First Monday/Tuesday Crime is now just around the corner. Have you reserved your seat yet? If not click here.

To give you some idea of what to expect I’ve just read Mark Billingham’s Their Little Secret and it’s published today. So happy publication day, Mark! And thank you to Little, Brown for letting me read an advance copy through NetGalley. But before I share my thoughts, here’s the blurb.


The Blurb

She says she’s an ordinary mother.
He knows a liar when he sees one.

Sarah thinks of herself as a normal single mum. It’s what she wants others to think of her. But the truth is, she needs something new, something thrilling.

Meanwhile, DI Tom Thorne is investigating a woman’s suicide, convinced she was driven to do it by a man who preys on vulnerable women.

A man who is about to change Sarah’s life.

My Review

Now, I have a slight confession. Mark Billingham has written a ridiculous amount of books but this is only the third one I’ve read. I’ve previously read Sleepyhead (Tom Thorne) and Die of Shame (Nicola Tanner). The two characters come together in Their Little Secret and I love the way they work and wind each other up. Nicola has a very sensible down to earth approach whereas Tom’s life just resembles the Country and Western songs he loves so much – only happy when he’s miserable.

Thankfully both he and Nicola (who’s still grieving for her dead partner) have a case that stretches and tests them. Tom Thorne is called to a suicide at a Tube station. It’s meant to be an open and shut case but there’s something that bothers him. Something off kilter that niggles. As Tom and Nicola start to investigate, they discover that their perpetrator isn’t going to be easy to spot. How do you find someone who manages to transform like a shape-shifter and then hides in plain sight?

Mark Billingham has a writing style that’s easy to read, even with changes of viewpoints. I particularly liked it when we heard from Sarah, the single mum. Now (trying not to give any spoilers) if I’d come across Sarah at the school gate, I think I’d have rumbled her. I’ve been doing the school run for 14 years (!) but all schools work differently. At our school, the parents wait with their children by the classrooms but at others the pupils go in straight from the gate. I liked the slow reveal about Sarah and certainly at the beginning I was convinced by her.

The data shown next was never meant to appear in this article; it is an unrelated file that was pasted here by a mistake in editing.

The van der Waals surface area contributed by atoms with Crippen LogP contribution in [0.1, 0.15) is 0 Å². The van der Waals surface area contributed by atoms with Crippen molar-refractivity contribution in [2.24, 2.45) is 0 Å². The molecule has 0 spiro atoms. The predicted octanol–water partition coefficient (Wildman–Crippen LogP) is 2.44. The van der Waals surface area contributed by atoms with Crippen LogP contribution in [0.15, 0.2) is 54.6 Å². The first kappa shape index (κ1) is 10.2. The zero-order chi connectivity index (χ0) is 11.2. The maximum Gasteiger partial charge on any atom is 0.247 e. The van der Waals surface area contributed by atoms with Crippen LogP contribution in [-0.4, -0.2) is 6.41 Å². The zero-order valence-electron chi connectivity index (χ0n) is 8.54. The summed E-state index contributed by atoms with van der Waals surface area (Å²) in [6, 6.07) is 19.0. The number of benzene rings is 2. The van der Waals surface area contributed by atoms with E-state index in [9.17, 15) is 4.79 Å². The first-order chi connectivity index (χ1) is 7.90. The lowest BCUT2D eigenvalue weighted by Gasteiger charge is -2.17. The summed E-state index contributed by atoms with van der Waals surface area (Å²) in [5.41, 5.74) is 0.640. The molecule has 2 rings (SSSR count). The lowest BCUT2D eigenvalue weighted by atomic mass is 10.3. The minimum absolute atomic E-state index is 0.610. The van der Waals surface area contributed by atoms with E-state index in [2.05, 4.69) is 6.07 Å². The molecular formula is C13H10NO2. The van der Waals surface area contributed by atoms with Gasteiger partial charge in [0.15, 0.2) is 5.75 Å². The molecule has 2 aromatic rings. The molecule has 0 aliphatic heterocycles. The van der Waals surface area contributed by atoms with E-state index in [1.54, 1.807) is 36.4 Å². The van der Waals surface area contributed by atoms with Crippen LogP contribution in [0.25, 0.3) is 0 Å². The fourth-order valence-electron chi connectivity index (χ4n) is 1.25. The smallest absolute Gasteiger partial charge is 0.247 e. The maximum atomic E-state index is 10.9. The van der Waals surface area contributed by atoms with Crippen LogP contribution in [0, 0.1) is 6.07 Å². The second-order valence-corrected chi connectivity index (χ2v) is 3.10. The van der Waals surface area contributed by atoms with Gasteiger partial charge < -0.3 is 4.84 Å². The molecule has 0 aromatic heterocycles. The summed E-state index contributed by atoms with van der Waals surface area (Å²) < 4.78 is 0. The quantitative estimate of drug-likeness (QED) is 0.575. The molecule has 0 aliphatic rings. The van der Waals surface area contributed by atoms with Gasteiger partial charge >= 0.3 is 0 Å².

I also like the little ironic touches Mark Billingham puts in, such as the congregation singing Amazing Grace at a Humanist funeral and the special reference to The Blacksmith and Toffee Maker pub, just across the road from City University. I’d like to think that Mark included it especially for First Monday Crime. The irony, of course, is that it’s currently shut and so we won’t be going there next Tuesday!

Although most of the story is tied up, there is one loose thread at the end. In one way, it’s really annoying but in another, it mimics real life cases where criminals keep their mouths shut, refusing to reveal their final little secret. There’s a particular real life case that Mark Billingham refers to (I won’t say as it’s a spoiler) and in the final chapters, the pain of the fictional victim’s family member is evident. But it made me think of the families of the real life victims and the terrible suffering they have gone through.

I don’t think you need to have read all the DI Tom Thorne books to enjoy this. It works well as a standalone as Mark Billingham adds in background information for his characters. I enjoyed Their Little Secret immensely.


If you’re able to get along on Tuesday 7th May then you’ll be able to buy a book and get it signed by Mark. If you can’t make it then you can buy Their Little Secret here.

And remember to reserve your seat if you want to come and listen to Mark Billingham discuss Their Little Secret with the First Monday (Tuesday) panel! Click here.


About the Author

Mark Billingham is one of the UK’s most acclaimed and popular crime writers. A former actor, television writer and stand-up comedian, his series of novels featuring D.I. Tom Thorne has twice won him the Crime Novel Of The Year Award as well as the Sherlock Award for Best British Detective and been nominated for seven CWA Daggers. His standalone thriller IN THE DARK was chosen as one of the twelve best books of the year by the Times and his debut novel, SLEEPYHEAD was chosen by the Sunday Times as one of the 100 books that had shaped the decade. Each of his novels has been a Sunday Times Top Ten bestseller.

A television series based on the Thorne novels was screened in Autumn 2010, starring David Morrissey as Tom Thorne and a BBC series based on the standalone thrillers IN THE DARK and TIME OF DEATH was shown in 2017.

Mark is also a member of Fun Lovin’ Crime Writers. Performing alongside Val McDermid, Chris Brookmyre, Stuart Neville, Doug Johnstone and Luca Veste, this band of frustrated rockers murders songs for fun at literary festivals worldwide.